Riding high last week on skepticism and cynicism, I made the argument in a new blog that the open education movement would stall (specifically within higher education) because it runs counter to capitalism and the lucrative business of university degree programs. Given this week’s readings (Friesen (2009): Open Educational Resources: New Possibilities for Change and Sustainability and Conole and Brown (2018): Reflecting on the Impact of the Open Education Movement), I only feel emboldened to rant on, buoyed by research that supports my suspicion. This is not the position of positivity I assumed I was going to see when I entered this master’s program in Ed-Tech. While there has been plenty of positive talk, it has consistently been neutralized by negative talk regarding privacy concerns, “big data,”, ownership, digital citizenship, arrested progress, tech saturation, and of course, big business. I feel like this week’s blog is just an extension of last week’s blog; but we must play the cards we are dealt.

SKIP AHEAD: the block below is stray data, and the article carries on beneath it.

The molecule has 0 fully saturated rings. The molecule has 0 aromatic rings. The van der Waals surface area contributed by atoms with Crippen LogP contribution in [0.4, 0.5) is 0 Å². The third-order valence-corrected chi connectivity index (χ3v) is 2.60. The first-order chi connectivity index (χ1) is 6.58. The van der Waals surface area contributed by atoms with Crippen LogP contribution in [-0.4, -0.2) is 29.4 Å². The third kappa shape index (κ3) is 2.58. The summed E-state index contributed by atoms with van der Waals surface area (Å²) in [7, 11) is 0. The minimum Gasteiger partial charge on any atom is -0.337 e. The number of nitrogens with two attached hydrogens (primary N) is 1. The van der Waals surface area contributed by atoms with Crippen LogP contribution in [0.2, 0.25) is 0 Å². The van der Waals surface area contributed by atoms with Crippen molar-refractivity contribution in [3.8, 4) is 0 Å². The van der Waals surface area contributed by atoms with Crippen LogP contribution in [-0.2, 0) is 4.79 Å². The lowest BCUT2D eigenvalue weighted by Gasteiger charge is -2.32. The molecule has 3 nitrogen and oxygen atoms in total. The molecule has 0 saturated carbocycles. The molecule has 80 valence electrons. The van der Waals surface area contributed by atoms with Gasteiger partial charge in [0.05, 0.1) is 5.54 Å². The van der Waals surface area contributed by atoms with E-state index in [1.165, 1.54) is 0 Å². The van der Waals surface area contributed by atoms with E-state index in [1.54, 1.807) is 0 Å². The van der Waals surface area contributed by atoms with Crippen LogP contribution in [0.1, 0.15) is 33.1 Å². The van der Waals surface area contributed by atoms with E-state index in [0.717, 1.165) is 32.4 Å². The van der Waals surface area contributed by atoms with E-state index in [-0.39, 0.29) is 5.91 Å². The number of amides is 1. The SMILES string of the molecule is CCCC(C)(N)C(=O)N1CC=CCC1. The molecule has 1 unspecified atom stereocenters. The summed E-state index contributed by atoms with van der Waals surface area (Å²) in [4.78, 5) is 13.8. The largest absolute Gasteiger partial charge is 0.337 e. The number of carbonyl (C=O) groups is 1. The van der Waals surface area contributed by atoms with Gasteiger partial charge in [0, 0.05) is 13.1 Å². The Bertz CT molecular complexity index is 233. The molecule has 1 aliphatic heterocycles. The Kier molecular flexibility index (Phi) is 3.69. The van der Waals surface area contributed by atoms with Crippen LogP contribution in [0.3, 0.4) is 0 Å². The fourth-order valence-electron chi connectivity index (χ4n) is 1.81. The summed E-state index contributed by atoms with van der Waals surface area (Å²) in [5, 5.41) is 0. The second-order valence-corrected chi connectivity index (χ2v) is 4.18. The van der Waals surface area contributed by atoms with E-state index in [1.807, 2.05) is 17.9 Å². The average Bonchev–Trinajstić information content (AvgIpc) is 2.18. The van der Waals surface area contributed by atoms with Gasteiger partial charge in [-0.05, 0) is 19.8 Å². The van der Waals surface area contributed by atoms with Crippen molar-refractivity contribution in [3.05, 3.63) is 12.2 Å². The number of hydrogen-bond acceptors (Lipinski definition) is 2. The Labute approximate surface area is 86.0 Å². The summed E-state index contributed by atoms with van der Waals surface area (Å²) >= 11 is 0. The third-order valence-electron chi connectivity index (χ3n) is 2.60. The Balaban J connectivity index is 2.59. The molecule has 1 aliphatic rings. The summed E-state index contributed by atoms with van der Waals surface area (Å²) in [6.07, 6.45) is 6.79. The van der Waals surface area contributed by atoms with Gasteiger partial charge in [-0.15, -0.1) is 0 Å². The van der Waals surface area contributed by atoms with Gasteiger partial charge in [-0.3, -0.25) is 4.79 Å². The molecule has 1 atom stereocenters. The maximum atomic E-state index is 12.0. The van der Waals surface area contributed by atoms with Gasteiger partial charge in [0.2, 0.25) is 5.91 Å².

My first thoughts focused on the broadness of the term open. It appears that the specifics of this term are still being debated, with Conole and Brown (as well as my own readings into open) noting that it currently encompasses an absurdly wide spectrum from open universities, to open sources and initiatives, all the way to any practice associated with newer web technology (deemed “Web 2.0”). The authors also note that the open educational movement is 16 years in the making. As a person who relishes absolutes, I find the vagueness around terminology disconcerting – after 16 years how is this still being debated? From an outsider perspective, I imagine that academics thrive on this ambiguity as it is certain to create a need for more research and funding; but maybe I’m just allowing my cynicism to bubble up again. I also posit, given our readings last week, that Conole and Brown are incorrect is their assertion that this movement is 16 years old – as Peter and Deimann (On the role of openness in education: A historical reconstruction) have outlined an arguably much longer history of the open education movement.